A month after the end of a 9-day strike of graduate student workers at the University of Michigan, the school’s administration is pressing forward with plans to further reopen campus.
Since the reopening of campus, cafeteria service has been limited to take-out only. However, the school is preparing to transition to in-service dining beginning October 20. The plans were exposed to the public by student dining workers on Twitter. The Twitter account @MDiningWorkers, a student dining employee-led group, explained on Sunday that “[d]ining halls throughout campus will start allowing small amounts of in-person dining eventually working up to 400 seats.”
During the graduate student strike, nonunion MDining staff across several dining halls had planned to walk out in support of the strike. However, these actions were canceled at the last minute due to unspecified “threats of repercussion against those walking out,” according to dining workers. Campus administrators deny having made any threats, but such threats were made against the graduate students.
In the end, the GEO and its parent union the American Federation of Teachers seized upon threats of legal action by the university, as well as cynical claims that the strike was harming minority students, in order to shut down the strike, with none of the issues having been resolved. Although the strike and its central demands for remote learning and other measures to prevent the spread of the virus were met with wide support among students, faculty and staff on campus, as well as public school teachers and workers who face similar issues, the AFT/GEO did nothing to mobilize this support. Throughout the country, the AFT is in overdrive to limit the outbreak of strikes as universities and school districts move forward with unsafe reopenings.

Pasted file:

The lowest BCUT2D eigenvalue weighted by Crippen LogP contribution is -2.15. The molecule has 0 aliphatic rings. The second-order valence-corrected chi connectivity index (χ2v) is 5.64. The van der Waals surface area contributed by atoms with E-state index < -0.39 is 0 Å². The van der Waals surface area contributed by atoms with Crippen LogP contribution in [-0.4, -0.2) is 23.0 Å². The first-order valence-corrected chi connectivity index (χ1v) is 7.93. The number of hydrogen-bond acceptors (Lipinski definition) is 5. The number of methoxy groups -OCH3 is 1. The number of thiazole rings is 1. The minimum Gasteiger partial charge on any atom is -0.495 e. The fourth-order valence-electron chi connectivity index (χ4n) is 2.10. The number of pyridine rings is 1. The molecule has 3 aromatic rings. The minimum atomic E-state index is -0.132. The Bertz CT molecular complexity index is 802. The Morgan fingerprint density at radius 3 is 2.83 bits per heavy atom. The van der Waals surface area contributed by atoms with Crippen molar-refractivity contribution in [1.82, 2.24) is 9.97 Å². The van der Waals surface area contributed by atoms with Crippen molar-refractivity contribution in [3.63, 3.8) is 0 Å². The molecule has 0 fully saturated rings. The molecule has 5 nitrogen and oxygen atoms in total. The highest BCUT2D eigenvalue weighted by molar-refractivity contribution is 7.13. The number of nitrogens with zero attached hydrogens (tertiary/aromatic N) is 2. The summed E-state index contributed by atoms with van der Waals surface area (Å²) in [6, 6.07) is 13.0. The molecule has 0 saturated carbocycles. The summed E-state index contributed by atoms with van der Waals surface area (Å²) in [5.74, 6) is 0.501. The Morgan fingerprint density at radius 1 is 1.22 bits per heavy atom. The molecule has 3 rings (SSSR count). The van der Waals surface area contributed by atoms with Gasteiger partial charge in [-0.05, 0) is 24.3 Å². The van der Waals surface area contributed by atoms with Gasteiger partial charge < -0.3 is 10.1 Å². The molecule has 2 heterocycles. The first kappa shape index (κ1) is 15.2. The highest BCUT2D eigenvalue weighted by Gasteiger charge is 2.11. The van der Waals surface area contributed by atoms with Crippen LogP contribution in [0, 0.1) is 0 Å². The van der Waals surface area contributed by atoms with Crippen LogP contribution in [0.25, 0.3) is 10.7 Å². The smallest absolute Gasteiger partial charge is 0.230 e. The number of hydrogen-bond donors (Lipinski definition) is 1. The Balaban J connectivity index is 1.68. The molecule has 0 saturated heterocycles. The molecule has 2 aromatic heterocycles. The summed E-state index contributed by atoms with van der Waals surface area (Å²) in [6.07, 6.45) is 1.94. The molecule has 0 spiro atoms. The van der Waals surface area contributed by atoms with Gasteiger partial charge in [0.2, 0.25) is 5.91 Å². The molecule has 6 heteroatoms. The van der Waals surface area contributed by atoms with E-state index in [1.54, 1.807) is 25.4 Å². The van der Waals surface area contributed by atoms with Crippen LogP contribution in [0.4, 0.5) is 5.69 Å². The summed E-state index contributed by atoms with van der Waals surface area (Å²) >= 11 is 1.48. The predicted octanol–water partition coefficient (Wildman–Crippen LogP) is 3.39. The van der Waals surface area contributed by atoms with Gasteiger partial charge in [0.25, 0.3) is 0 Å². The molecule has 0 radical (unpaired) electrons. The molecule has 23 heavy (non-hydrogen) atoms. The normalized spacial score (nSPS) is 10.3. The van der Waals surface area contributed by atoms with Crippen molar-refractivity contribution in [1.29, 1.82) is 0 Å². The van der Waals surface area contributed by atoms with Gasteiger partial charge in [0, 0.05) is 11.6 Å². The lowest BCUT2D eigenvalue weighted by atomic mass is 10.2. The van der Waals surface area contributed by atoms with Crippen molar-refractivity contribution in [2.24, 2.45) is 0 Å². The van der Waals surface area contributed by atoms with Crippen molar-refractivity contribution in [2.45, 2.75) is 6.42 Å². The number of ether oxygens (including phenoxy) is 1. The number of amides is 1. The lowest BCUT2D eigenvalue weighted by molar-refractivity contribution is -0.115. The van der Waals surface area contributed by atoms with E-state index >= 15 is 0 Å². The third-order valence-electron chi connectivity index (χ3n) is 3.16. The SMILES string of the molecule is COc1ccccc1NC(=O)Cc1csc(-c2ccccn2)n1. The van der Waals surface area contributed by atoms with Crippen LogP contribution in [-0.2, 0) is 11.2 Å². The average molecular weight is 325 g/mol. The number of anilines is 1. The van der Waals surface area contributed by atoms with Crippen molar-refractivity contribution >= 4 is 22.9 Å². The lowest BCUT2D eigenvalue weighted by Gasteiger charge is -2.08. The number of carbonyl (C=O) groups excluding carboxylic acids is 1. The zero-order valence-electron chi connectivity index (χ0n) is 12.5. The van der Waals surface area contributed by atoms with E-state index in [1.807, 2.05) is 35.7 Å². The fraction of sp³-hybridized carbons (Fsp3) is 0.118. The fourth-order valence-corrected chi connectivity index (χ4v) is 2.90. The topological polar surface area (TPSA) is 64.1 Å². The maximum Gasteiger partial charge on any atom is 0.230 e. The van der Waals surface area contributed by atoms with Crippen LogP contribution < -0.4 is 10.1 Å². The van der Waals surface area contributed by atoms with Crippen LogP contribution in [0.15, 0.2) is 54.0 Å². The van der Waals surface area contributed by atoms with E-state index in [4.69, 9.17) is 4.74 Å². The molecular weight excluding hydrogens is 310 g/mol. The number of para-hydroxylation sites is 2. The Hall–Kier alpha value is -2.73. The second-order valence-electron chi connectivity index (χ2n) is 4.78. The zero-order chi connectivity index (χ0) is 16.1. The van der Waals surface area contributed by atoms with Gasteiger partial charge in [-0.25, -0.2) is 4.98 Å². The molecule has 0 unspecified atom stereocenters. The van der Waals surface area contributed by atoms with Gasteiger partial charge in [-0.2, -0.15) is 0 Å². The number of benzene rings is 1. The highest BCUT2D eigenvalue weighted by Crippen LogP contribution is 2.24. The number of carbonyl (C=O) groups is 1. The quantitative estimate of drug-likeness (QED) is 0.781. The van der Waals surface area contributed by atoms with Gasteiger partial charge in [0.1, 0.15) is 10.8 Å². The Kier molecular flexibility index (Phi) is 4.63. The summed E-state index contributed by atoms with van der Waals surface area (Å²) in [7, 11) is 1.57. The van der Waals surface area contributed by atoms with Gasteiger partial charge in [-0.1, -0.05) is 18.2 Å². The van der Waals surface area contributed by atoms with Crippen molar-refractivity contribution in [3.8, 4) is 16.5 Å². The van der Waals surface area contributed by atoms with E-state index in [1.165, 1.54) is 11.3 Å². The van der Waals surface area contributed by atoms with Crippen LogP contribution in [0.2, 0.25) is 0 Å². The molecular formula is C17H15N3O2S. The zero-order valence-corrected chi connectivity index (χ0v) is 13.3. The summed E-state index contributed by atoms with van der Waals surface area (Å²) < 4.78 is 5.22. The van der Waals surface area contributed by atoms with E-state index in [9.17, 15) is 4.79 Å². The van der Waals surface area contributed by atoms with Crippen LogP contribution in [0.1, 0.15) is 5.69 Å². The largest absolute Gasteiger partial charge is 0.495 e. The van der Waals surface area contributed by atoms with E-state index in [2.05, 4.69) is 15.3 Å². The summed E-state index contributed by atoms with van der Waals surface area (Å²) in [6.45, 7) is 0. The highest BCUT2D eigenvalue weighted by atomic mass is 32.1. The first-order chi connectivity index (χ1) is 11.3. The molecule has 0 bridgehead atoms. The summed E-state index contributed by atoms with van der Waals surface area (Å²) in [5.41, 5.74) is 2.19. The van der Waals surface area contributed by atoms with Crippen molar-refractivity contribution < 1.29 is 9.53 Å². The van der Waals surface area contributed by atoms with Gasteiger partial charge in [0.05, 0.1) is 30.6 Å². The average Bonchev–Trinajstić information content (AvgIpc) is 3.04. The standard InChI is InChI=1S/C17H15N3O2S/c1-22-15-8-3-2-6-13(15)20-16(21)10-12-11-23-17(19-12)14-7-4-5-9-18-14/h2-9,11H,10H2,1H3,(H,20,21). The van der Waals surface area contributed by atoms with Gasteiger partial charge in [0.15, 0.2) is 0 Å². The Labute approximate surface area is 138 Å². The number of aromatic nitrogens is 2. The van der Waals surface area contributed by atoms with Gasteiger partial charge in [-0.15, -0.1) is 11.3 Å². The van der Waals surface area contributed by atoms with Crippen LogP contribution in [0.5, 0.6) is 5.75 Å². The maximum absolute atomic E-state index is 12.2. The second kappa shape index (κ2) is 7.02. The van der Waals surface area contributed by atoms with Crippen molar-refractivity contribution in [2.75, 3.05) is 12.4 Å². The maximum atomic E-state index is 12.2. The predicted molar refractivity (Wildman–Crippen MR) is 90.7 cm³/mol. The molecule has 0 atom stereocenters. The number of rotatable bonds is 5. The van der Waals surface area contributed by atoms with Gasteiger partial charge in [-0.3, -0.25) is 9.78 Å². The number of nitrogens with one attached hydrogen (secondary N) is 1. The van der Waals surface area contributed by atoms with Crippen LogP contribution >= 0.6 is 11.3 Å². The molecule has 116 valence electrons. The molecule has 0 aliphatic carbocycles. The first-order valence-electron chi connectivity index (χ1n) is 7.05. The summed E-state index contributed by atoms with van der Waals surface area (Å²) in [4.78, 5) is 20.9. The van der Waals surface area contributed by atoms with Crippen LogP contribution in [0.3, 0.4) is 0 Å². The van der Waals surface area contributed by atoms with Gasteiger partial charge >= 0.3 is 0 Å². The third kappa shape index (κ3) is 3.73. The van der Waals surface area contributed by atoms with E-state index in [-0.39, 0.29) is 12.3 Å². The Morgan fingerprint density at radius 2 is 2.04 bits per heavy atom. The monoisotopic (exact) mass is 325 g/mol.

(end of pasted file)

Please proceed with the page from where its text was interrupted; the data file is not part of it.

In the weeks following the strike, multiple COVID-19 clusters have been confirmed on campus, demonstrating the complete inadequacy of the university’s testing regime. Because the school’s official online COVID-19 dashboard only reports cases on a weekly basis, these are widely suspected to be an underestimate. One student recounted on social media of having to wait nearly 8 hours for testing after reporting COVID-like symptoms, only to be told by University Health Services (UHS) that she did not qualify for testing. Only upon scheduling an appoint for a separate medical issue was the student able to be seen by a doctor who agreed to administer a coronavirus test.
Dining hall workers are circulating an online petition, which already has several hundred signatures, opposing the reopening of cafeterias. The petition warns, “this is going to cause an even larger spike in [COVID-19] cases, particularly impacting our employees. I refuse to stand by while we are forced to further risk the lives of myself, my fellow coworkers, and the lives of the people we go home to.”